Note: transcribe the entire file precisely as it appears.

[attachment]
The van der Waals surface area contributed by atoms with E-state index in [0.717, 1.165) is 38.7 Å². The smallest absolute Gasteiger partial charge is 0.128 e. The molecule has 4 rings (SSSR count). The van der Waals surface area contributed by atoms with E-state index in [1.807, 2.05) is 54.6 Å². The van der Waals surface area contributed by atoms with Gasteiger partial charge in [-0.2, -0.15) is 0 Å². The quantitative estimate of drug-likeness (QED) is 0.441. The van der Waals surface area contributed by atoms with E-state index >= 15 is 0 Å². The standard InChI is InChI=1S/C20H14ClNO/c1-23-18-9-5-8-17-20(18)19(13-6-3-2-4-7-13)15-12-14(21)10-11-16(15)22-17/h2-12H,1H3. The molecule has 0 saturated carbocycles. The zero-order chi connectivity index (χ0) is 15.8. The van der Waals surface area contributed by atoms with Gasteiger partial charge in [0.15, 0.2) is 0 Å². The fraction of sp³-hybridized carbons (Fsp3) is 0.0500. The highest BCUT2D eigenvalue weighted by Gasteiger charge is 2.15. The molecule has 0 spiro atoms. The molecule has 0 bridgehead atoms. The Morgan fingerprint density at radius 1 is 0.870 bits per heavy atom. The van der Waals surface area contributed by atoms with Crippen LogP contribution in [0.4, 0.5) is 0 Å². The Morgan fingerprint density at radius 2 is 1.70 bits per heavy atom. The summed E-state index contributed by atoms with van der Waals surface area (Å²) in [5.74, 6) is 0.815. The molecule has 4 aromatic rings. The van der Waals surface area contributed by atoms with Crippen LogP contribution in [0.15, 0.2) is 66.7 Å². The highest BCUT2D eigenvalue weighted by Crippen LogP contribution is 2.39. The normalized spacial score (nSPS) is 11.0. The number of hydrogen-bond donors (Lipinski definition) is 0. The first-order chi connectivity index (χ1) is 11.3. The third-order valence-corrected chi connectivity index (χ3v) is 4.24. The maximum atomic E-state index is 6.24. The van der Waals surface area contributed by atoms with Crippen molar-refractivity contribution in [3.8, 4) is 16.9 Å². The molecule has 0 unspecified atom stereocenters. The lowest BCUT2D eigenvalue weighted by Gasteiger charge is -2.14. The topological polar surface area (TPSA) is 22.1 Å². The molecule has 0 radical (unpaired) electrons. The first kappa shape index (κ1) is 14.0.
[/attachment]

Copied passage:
The van der Waals surface area contributed by atoms with E-state index in [0.717, 1.165) is 38.7 Å². The smallest absolute Gasteiger partial charge is 0.128 e. The molecule has 4 rings (SSSR count). The van der Waals surface area contributed by atoms with E-state index in [1.807, 2.05) is 54.6 Å². The van der Waals surface area contributed by atoms with Gasteiger partial charge in [-0.2, -0.15) is 0 Å². The quantitative estimate of drug-likeness (QED) is 0.441. The van der Waals surface area contributed by atoms with E-state index >= 15 is 0 Å². The standard InChI is InChI=1S/C20H14ClNO/c1-23-18-9-5-8-17-20(18)19(13-6-3-2-4-7-13)15-12-14(21)10-11-16(15)22-17/h2-12H,1H3. The molecule has 0 saturated carbocycles. The zero-order chi connectivity index (χ0) is 15.8. The van der Waals surface area contributed by atoms with Gasteiger partial charge in [0.15, 0.2) is 0 Å². The fraction of sp³-hybridized carbons (Fsp3) is 0.0500. The highest BCUT2D eigenvalue weighted by Gasteiger charge is 2.15. The molecule has 0 spiro atoms. The molecule has 0 bridgehead atoms. The Morgan fingerprint density at radius 1 is 0.870 bits per heavy atom. The van der Waals surface area contributed by atoms with Crippen LogP contribution in [0.4, 0.5) is 0 Å². The Morgan fingerprint density at radius 2 is 1.70 bits per heavy atom. The summed E-state index contributed by atoms with van der Waals surface area (Å²) in [5.74, 6) is 0.815. The molecule has 4 aromatic rings. The van der Waals surface area contributed by atoms with Crippen LogP contribution in [0.15, 0.2) is 66.7 Å². The highest BCUT2D eigenvalue weighted by Crippen LogP contribution is 2.39. The normalized spacial score (nSPS) is 11.0. The number of hydrogen-bond donors (Lipinski definition) is 0. The first-order chi connectivity index (χ1) is 11.3. The third-order valence-corrected chi connectivity index (χ3v) is 4.24. The maximum atomic E-state index is 6.24. The van der Waals surface area contributed by atoms with Crippen molar-refractivity contribution in [3.8, 4) is 16.9 Å². The molecule has 0 unspecified atom stereocenters. The lowest BCUT2D eigenvalue weighted by Gasteiger charge is -2.14. The topological polar surface area (TPSA) is 22.1 Å². The molecule has 0 radical (unpaired) electrons. The first kappa shape index (κ1) is 14.0.